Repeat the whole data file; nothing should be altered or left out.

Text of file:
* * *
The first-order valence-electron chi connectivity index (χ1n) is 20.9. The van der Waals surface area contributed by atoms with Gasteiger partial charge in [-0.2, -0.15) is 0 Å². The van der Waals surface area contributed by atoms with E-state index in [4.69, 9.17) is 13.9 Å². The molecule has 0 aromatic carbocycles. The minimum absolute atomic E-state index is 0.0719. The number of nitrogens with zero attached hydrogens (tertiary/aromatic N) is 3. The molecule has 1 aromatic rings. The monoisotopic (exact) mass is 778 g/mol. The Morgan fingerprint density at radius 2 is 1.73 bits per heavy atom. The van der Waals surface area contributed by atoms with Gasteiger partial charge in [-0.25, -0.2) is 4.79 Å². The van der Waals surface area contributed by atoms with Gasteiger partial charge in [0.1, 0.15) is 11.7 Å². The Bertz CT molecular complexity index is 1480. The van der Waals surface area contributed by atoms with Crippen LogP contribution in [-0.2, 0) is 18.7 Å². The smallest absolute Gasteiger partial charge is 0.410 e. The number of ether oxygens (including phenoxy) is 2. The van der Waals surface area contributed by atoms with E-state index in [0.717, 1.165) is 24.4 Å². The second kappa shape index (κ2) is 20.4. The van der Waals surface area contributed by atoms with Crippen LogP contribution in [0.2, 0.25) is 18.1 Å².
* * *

The first-order valence-electron chi connectivity index (χ1n) is 20.9. The van der Waals surface area contributed by atoms with Gasteiger partial charge in [-0.2, -0.15) is 0 Å². The van der Waals surface area contributed by atoms with E-state index in [4.69, 9.17) is 13.9 Å². The molecule has 0 aromatic carbocycles. The minimum absolute atomic E-state index is 0.0719. The number of nitrogens with zero attached hydrogens (tertiary/aromatic N) is 3. The molecule has 1 aromatic rings. The monoisotopic (exact) mass is 778 g/mol. The Morgan fingerprint density at radius 2 is 1.73 bits per heavy atom. The van der Waals surface area contributed by atoms with Gasteiger partial charge in [-0.25, -0.2) is 4.79 Å². The van der Waals surface area contributed by atoms with Gasteiger partial charge in [0.1, 0.15) is 11.7 Å². The Bertz CT molecular complexity index is 1480. The van der Waals surface area contributed by atoms with Crippen LogP contribution in [-0.2, 0) is 18.7 Å². The smallest absolute Gasteiger partial charge is 0.410 e. The number of ether oxygens (including phenoxy) is 2. The van der Waals surface area contributed by atoms with E-state index in [0.717, 1.165) is 24.4 Å². The second kappa shape index (κ2) is 20.4. The van der Waals surface area contributed by atoms with Crippen LogP contribution in [0.2, 0.25) is 18.1 Å².